ALCO PA

ALCO PA

Locomotive
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ALCO PA

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Description:
ALCO PA refers to a family of A1A-A1A diesel locomotives built to haul passenger trains built in Schenectady, New York in the United States by a partnership of the American Locomotive Company (ALCO) and General Electric (GE) between June, 1946 and December, 1953. They were of a cab unit design, and both cab-equipped lead A unit PA and cabless booster B unit PB models were built.

Background and development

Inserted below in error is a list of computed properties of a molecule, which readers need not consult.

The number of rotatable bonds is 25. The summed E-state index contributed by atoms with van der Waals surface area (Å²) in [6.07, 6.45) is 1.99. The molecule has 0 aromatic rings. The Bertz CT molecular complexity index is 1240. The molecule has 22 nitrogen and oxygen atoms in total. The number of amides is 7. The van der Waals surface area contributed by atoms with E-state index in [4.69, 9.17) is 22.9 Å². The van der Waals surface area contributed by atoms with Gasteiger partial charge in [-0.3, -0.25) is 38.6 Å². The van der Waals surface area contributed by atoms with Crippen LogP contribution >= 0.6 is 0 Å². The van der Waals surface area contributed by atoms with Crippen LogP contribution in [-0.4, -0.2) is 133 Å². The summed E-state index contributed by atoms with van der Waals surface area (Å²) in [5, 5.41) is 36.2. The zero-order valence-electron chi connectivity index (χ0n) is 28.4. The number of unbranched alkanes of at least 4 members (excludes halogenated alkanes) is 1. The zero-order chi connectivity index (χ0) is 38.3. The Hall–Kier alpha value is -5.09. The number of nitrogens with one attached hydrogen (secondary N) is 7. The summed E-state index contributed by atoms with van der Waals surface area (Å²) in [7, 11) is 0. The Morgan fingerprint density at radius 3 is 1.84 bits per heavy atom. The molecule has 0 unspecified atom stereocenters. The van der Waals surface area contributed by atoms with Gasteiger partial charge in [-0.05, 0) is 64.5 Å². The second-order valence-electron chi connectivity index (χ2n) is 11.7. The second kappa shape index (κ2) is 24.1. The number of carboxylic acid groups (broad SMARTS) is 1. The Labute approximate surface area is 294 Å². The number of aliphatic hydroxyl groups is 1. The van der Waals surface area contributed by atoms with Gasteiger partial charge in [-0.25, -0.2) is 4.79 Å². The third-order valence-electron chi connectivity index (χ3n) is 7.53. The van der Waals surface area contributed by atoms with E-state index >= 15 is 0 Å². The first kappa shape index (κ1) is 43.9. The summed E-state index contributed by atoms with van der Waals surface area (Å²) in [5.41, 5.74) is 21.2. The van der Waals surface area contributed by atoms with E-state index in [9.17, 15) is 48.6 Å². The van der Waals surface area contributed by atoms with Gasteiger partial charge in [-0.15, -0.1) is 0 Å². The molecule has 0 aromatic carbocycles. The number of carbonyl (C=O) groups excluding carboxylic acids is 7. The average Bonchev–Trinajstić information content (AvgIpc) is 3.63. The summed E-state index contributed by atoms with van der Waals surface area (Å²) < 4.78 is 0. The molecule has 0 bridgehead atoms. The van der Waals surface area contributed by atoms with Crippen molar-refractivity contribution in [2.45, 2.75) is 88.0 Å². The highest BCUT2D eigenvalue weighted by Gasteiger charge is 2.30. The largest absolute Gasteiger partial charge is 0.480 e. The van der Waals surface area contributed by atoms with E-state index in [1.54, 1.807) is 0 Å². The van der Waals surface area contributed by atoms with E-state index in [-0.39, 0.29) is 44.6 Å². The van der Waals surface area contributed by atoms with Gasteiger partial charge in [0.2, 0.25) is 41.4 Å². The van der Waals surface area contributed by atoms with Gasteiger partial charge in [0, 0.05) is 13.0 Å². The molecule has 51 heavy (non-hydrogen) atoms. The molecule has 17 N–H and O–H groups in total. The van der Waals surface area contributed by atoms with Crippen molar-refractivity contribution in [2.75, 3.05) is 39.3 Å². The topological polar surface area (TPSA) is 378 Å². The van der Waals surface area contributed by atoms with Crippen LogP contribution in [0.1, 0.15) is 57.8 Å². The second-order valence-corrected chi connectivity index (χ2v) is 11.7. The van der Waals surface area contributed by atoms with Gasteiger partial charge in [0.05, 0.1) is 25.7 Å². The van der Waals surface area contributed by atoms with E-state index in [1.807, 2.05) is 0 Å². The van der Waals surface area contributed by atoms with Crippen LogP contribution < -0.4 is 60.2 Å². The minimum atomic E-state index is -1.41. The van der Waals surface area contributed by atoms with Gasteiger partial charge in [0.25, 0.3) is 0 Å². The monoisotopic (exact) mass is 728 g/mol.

The PAs, as well as their cousins, the ALCO FAs, were born as a result of Alco's development of a new diesel engine design, the Model 244. In early 1944, development started on the new design, and by early 1946, the first engines were beginning to undergo tests. This unusually short testing sequence was brought about by the decision of Alco's senior management that the engine and an associated line of road locomotives had to be introduced no later than the end of 1946. In preparation for this deadline, by January of 1946, the first 244 engines were being tested, and while a strike delayed work on the locomotives, the first two PA units were released for road tests in June 1946, for testing for one month on the Lehigh Valley Railroad. After these first tests were completed, the locomotives returned to the factory for refurbishment and engine replacement. In September 1946, the first production units, an A-B-A set of PA1s in Santa Fe colors were released from the factory, and sent to New York's Waldorf-Astoria Hotel, which had a private railroad siding, for exhibition...
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